Poor cooling in Intel’s Alder Lake – tracking down problems with the LGA-1700 socket, including possible remedies
Badly fitting coolers, insufficient performance with actually good water blocks and warped CPUs – not only the feedback from readers is increasing now, but also very similar reports from board partners, cooler manufacturers and system integrators. Based on my own experiences, I went on a search for clues and first tried without emotion to sort out the error patterns that had occurred. Finding a cause here is certainly not easy, since the phenomena are quite complex, but certainly not impossible either.
Are the heat spreaders arched excessively or is the base unstable? Are the specified (and unfortunately also necessary) contact pressures simply too high or are the cooling systems’ fastening systems rather useless? One could also speculate about circuit boards that are too thin and flexible and still not find a clear solution, because in the end it is probably a causal chain in which several factors flow and from the result of which the problems described arise. I had already reported in very detailed articles about Intel’s new socket including the mechanical features before the launch, so I would like to save myself this excursion into the details at this point. If you want to read it again in more detail, you can do it here:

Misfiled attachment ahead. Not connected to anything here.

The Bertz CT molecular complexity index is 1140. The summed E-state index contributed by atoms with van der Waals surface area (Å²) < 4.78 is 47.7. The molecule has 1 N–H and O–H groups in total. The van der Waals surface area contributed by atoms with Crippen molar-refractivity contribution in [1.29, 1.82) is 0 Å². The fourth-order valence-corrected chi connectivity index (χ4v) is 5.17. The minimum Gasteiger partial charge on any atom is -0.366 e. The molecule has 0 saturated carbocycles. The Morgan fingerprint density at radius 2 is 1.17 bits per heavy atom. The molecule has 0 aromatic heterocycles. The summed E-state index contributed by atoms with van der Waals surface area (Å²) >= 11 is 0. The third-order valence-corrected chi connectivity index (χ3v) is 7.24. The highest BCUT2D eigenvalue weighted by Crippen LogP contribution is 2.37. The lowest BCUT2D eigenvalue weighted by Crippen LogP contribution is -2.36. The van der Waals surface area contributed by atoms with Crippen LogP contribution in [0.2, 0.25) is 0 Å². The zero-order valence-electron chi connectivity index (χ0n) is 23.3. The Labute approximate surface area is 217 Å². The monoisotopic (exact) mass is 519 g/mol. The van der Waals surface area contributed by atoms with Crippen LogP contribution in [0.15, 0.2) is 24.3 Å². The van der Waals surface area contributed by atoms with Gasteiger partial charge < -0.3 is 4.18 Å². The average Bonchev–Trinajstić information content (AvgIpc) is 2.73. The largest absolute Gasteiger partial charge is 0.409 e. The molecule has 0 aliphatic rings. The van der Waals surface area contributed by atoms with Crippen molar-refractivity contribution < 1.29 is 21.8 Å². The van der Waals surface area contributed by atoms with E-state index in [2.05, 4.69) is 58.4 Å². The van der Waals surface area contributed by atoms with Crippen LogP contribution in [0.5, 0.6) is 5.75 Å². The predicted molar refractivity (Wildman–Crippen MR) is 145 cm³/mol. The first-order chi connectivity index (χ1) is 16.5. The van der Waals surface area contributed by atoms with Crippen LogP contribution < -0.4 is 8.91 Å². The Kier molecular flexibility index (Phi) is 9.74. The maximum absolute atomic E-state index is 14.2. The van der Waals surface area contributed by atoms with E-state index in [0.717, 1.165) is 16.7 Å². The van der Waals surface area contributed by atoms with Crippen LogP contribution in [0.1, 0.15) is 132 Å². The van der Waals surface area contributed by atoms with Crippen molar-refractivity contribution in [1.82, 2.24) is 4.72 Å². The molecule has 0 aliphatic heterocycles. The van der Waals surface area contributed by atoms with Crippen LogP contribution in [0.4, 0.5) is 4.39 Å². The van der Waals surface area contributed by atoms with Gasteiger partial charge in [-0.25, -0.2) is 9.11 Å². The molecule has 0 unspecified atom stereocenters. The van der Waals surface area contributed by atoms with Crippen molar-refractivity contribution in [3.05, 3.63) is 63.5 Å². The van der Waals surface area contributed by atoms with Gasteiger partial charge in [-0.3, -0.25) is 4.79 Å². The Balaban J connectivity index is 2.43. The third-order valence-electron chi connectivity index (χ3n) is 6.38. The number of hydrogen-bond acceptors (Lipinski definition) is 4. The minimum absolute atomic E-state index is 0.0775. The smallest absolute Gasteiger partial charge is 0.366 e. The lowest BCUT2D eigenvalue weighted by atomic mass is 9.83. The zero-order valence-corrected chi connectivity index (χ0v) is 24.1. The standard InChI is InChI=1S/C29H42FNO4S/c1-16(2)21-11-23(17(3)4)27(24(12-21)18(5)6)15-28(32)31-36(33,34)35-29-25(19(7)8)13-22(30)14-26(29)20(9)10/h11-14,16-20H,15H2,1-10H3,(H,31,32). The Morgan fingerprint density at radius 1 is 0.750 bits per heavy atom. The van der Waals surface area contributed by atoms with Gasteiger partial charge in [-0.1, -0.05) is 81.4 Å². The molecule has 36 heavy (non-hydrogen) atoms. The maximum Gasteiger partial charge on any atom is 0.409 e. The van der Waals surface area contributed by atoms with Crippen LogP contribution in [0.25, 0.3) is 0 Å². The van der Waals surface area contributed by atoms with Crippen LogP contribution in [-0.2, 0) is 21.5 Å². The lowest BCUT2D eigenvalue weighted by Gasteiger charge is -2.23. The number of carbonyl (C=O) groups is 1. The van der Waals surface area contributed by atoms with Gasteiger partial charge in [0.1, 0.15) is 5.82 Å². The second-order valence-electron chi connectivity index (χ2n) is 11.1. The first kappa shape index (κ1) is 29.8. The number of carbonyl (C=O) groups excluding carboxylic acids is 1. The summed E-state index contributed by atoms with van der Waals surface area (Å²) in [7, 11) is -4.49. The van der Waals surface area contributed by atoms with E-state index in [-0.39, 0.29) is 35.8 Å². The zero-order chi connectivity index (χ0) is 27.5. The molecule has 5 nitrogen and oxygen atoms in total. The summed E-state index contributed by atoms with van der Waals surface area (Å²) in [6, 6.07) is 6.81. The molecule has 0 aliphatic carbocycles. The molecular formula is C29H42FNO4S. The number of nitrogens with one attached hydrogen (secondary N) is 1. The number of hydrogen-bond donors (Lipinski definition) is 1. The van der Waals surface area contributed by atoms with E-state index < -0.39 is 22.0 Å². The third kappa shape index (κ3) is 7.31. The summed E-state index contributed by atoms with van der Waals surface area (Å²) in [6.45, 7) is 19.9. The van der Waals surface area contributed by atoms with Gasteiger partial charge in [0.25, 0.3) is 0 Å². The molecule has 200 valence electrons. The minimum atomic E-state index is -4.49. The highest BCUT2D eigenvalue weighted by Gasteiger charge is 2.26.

Intel socket LGA-1700 and LGA-1800 in detail – Exclusive data and drawings for the new CPUs from Alder Lake
I had already given various assessments of the heatspreader of the new Intel CPUs both in the unboxing article and at the launch and even praised it as quite flat and not particularly curved. In doing so, I relied on my own measurements of the CPUs available at the time as retail copies or engineering samples, which I had even checked in the 3D scanner. After more than 20 tested and, in some cases, painstakingly measured CPUs, I was pretty sure that the IHS would fit better this time.
If you put the test to the test, you can of course come to a different conclusion at first glance. Cooler manufacturers such as Noctua have also noticed that the support of the coldplate / heatsink and thus also the area that can be used for cooling is far from being optimal. The various cooler manufacturers are aware of this problem and it has often been reproducible (as in the picture) with a new CPU and an unused motherboard including a brand new cooler.
At this point I have to add that it is not caused by the cooler manufacturers and that Intel is still sticking to the specifications with most CPUs (but not all!). And yet it has hit us several times in practice, so that today’s article was also created in cooperation and after consultation with motherboard manufacturers and cooler manufacturers. Because at some of the companies there have already been increased customer inquiries and even RMA cases relating to the poor cooling.
In our case, there were up to 9 degrees (!) Between the individual structures, depending on the water block, CPU and motherboard, which goes far beyond possible tolerances. The picture of the thermal paste after dismantling was also very different and was similar to the result in the picture above. But where do such imponderables come from, which affect even potent water cooling and drive the CPU into thermal throttling? On the next few pages we not only see one of the possible causes that nobody had considered before the launch of Intel’s 12th CPU generation in this form.